The Reich Chamber of Film

The Reich Chamber of Film (RFK) was one of the key implements of control for National-Socialist film policy. It was established in July 1933, only a few months after the Nazis took power, by means of a "Law for the Establishment of a Provisional Chamber of Film": one of the new government's first important institutions. The National-Socialist leadership thus sought the comprehensive penetration into and control over the German industry, both on political and personal levels. This body of public law, which in September 1933 was incorporated as a subdivision of the newly founded Reich Chamber of Culture, was responsible for overseeing the Film Credit Bank GmbH, but more importantly with registering all professionals involved in any area of the German film trade. The Nazis thus commandeered the function and the institution of the Umbrella Organization of the German Film Industry (SPIO). Thousands of filmmakers were deprived of the basic conditions of existence. Many of the persecuted fled abroad, but only a handful found success in exile. Those who stayed, who were not able to escape — like Kurt Gerron, Paul Morgan, Otto Wallburg, Max Ehrlich, and many others — were murdered by the Nazis.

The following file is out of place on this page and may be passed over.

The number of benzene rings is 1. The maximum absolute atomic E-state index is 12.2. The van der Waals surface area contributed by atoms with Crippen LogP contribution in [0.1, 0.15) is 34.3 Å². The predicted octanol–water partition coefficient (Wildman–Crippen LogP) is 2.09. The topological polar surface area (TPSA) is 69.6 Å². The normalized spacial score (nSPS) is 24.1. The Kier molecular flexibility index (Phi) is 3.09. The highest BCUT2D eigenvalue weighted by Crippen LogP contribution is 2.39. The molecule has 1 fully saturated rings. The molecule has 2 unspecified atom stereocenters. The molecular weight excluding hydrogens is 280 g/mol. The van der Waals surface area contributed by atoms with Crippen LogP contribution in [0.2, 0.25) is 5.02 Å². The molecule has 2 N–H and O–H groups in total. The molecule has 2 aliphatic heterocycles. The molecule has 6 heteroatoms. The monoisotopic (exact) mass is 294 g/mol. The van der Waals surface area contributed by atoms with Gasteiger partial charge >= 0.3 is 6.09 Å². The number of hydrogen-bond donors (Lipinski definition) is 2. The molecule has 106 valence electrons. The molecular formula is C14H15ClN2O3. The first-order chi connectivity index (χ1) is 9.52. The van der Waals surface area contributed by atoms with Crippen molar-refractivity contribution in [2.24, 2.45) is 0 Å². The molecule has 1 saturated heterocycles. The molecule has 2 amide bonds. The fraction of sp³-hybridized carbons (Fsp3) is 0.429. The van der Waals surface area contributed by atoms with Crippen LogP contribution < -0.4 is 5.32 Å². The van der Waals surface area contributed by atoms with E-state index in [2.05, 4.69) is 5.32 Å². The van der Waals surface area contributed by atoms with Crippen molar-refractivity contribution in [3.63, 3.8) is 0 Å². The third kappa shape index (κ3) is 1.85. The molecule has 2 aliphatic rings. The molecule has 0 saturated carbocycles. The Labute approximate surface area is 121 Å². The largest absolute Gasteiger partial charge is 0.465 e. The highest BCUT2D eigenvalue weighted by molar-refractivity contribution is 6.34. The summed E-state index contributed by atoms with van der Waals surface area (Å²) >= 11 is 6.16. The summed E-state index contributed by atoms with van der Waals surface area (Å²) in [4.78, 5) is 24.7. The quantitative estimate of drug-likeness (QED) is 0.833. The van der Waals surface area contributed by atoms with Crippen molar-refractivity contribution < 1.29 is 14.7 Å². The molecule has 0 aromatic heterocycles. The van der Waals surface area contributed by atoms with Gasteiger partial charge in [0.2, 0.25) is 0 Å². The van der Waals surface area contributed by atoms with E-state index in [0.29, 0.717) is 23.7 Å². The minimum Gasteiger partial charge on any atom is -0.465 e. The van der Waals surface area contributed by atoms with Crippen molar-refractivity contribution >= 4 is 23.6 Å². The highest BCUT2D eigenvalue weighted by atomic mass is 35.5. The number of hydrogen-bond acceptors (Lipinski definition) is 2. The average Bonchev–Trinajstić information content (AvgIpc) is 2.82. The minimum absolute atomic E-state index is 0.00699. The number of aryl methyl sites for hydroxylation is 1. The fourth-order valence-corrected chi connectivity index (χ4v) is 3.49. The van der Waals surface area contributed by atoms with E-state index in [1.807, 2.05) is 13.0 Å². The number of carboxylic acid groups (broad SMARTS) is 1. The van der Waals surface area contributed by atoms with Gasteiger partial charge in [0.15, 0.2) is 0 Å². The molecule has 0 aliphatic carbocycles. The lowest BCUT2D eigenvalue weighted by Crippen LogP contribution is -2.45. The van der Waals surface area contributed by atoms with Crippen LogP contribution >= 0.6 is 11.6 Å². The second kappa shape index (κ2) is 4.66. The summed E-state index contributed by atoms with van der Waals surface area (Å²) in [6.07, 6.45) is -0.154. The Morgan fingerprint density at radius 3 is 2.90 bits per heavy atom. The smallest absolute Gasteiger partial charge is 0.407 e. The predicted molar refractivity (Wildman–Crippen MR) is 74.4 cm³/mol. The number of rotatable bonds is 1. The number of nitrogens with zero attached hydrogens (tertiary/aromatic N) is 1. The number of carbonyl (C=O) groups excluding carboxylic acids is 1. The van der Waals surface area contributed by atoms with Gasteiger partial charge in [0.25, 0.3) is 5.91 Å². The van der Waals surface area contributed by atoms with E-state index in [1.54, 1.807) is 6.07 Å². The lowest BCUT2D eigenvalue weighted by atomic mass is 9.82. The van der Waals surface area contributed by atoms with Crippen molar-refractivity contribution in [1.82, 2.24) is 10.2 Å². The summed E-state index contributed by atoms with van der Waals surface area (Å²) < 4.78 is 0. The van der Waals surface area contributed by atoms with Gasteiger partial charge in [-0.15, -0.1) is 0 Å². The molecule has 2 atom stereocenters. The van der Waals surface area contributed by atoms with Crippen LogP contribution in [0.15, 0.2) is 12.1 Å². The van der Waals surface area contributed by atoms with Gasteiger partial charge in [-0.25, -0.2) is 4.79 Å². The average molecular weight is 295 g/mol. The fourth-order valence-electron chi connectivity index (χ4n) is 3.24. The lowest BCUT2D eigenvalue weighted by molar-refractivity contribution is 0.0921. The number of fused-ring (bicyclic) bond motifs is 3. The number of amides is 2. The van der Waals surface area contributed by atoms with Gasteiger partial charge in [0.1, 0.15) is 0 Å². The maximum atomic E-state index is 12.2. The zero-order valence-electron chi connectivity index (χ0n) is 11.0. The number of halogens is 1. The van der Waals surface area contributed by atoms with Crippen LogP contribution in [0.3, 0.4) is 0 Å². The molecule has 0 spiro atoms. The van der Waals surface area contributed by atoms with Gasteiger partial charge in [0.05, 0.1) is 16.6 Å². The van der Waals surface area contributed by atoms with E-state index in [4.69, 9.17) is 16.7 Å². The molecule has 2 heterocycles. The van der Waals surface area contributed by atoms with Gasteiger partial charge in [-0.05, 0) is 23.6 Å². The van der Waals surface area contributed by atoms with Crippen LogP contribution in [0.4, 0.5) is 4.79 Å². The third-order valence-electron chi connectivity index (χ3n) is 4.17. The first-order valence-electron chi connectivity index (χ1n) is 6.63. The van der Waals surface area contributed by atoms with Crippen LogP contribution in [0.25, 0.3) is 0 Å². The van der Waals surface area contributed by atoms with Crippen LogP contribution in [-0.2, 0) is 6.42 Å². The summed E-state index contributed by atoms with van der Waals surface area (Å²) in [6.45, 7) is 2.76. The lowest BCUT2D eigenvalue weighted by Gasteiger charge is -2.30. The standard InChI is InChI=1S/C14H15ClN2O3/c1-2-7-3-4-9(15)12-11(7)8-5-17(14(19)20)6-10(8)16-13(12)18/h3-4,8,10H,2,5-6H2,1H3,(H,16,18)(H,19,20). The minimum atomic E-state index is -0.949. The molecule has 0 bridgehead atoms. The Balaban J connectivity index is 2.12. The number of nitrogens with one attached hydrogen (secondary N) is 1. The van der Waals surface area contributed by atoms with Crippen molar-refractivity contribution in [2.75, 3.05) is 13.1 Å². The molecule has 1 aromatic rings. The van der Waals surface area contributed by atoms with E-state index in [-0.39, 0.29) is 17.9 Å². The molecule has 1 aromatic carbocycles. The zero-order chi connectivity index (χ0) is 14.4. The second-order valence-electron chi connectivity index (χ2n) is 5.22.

After this point, membership in the Reich Chamber of Film, which was organized according to professional groups, was the legal prerequisite for working in the film industry in any capacity. But it could be refused, primarily on grounds "that the applicant does not possess the requisite reliability for the film trade." The intentionally vague formulation of this "reliability clause" afforded those in charge considerable flexibility in barring an individual from working in the profession. The National-Socialists used it especially to keep Jewish filmmakers out of the studios in order to push ahead the so-called "Aryanization" of German film. As early as June 1933, a directive from the Reich Ministry of Popular Enlightenment and Propaganda (RMVP) decreed that anyone "involved in the production of a German film must be of German descent and hold German citizenship." This was "a momentous redefinition," as Martin Loiperdinger points out, "of what counts as membership in the German nation: All Germans who had been classified by the National-Socialists as belonging to the Jewish cultural community were now, through this additional criterion of descent, 'banished' from being German."